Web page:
Zuma is on the ropes — but he is famous for his skill in the game of political survival. By SIMON MAINA (AFP/File)
South Africa’s scandal-tainted president, Jacob Zuma, is at the brink of being ousted after an extraordinary two-month saga.
Here are key moments in the drama:
New ANC chief
The African National Congress (ANC) met in December to elect a new leader to succeed Zuma.
The battle was bitter, closely-fought and high stakes — the winner could be expected to become the head of state and then lead the ANC into elections in 2019.
Zuma’s ex-wife Nkosazana Dlamini-Zuma faced off against Deputy President Cyril Ramaphosa. Zuma’s critics accused him of seeking to install his former spouse to protect himself from legal action after leaving office.
On December 18, Ramaphosa won the tight contest, leaving Zuma stony-faced.
Zuma refuses to go
The ANC’s “Top Six” officials including Ramaphosa approached Zuma at his Pretoria residence on February 4 to call on him to resign.
But Zuma refused to budge.
Parliament address delayed
On February 6, a much-anticipated annual presidential speech to parliament that is typically half policy and half political theatre was postponed due to the tense stand-off between Zuma and his party’s leadership.
The parliament Speaker, who agreed to the delay that was called for by the opposition and agreed to by Zuma, said a “more conducive” atmosphere would be needed for the speech.
No new date was given but all sides said it should be before the annual budget which is due on February 21.
Zuma met his likely successor Ramaphosa for one-on-one crisis discussions on February 6 described as “productive”.
A day later, Ramaphosa told the nation that the impasse would be resolved within days.
But that was not forthcoming and local media reported that the talks were deadlocked as Zuma attempted to negotiate immunity from prosecution for himself and his family — alongside seeking an assurance that his mounting legal bills would be guaranteed.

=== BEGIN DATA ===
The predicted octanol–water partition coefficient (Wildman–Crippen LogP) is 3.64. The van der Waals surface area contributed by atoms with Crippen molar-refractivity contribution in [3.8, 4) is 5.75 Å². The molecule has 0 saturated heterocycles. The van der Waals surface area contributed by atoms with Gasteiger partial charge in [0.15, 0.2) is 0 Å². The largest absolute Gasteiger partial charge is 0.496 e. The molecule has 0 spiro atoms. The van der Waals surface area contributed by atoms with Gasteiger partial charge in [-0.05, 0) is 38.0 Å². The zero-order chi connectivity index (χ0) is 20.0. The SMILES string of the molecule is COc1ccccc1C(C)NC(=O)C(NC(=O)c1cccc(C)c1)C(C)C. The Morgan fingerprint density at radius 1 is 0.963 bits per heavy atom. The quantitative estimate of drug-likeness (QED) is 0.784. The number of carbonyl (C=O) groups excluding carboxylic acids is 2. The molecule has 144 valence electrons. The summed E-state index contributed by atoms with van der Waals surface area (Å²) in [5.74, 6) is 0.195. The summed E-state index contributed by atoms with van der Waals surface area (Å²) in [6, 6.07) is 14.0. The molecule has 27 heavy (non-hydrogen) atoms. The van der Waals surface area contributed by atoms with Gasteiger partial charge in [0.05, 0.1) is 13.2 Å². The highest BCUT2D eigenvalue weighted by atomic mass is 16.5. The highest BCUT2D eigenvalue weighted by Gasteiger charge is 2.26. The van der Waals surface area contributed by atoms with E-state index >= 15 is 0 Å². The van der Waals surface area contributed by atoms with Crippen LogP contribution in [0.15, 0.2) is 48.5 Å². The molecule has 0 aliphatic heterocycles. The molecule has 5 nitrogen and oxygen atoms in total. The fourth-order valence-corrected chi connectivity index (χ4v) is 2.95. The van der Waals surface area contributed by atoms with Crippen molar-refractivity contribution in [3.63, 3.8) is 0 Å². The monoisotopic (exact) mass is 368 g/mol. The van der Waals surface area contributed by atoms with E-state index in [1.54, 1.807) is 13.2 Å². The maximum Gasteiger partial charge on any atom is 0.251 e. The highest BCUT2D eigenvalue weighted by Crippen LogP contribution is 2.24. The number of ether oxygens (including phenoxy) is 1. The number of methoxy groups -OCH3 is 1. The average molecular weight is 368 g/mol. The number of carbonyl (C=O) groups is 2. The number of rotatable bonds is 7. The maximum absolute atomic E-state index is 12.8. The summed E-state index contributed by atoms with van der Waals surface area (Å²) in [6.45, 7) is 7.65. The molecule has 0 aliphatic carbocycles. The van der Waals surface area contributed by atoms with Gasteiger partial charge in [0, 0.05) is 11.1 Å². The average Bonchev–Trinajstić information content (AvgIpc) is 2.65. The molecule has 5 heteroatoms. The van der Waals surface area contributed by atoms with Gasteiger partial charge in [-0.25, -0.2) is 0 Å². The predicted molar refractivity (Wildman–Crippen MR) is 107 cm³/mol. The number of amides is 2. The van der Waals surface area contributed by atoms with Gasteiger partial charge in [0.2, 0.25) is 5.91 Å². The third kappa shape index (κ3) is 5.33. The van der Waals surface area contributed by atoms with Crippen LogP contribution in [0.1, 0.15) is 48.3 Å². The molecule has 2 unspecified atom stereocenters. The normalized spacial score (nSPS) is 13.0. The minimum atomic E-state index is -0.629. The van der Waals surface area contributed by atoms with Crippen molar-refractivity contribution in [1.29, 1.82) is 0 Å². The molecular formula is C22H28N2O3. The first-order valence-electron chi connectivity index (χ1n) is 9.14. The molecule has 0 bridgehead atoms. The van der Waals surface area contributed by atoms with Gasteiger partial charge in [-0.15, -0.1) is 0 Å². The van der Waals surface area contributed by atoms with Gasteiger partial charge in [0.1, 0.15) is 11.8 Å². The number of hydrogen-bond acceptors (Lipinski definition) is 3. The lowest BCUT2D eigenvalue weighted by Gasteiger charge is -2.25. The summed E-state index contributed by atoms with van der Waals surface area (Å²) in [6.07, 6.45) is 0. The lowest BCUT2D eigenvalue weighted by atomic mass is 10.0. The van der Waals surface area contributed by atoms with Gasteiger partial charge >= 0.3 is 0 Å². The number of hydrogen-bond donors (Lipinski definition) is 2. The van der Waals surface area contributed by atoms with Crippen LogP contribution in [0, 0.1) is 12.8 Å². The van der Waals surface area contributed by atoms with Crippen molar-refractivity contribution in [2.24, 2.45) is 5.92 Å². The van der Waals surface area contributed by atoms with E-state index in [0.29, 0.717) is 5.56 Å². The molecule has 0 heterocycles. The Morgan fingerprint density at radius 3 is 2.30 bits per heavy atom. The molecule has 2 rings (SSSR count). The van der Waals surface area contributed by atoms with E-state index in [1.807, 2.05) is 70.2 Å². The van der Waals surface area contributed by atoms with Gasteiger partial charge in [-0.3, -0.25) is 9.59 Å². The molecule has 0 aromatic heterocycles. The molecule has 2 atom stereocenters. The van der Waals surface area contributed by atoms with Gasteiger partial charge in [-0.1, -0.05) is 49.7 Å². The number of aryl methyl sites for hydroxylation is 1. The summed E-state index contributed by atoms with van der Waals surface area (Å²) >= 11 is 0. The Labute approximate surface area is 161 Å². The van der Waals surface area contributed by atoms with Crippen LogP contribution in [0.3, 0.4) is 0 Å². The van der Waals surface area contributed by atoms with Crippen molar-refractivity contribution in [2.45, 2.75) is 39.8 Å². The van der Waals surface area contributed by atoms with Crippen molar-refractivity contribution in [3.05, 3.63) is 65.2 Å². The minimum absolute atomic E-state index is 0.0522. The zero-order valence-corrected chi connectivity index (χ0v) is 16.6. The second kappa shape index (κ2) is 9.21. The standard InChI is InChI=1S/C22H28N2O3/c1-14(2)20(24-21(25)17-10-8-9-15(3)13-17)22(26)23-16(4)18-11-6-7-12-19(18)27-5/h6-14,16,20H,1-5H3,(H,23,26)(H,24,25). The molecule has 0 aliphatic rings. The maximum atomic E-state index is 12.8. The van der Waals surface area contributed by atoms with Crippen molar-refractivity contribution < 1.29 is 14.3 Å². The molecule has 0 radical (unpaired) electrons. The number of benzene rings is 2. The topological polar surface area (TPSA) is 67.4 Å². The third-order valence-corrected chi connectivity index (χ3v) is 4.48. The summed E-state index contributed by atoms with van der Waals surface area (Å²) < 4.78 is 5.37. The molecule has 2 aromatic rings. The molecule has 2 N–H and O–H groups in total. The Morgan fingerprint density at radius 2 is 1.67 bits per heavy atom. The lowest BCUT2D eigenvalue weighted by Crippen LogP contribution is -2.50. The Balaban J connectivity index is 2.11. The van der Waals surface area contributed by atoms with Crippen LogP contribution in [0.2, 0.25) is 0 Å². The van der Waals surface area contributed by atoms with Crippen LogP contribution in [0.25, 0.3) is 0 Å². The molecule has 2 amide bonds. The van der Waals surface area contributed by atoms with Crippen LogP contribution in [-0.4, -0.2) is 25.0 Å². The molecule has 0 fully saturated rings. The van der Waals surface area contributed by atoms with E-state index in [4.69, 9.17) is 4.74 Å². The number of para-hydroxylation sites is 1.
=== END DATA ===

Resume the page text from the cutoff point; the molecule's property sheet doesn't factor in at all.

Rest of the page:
On Sunday February 11, thousands of ANC supporters gathered in Cape Town for a rally to commemorate Nelson Mandela.
Ramaphosa told the crowd that “we know you want this matter to be finalised” and added that he would root out corruption in government and the party.
The top decision-making body of the ANC met again on Monday while Zuma continued to stall in an effort to cling to power for another three months.
In dramatic scenes, Ramaphosa and top ANC officials left an all-night party executive meeting outside Pretoria in a heavily-guarded police convoy to drive to Zuma’s residence to again demand he resign — which Zuma flatly refused.
In the early hours of Tuesday, the meeting agreed to “recall” the president from office — an order effectively sacking him from the job as the ANC’s chosen head of state. But, constitutionally, Zuma does not have to obey the instruction.
In a rambling televised speech on Wednesday, Zuma said he did not “agree” with the ANC leadership, “as there is no evidence of if I have done anything wrong.”
Alleging he was being victimised, he said, “It was very unfair to me that this (resignation) issue is raised.”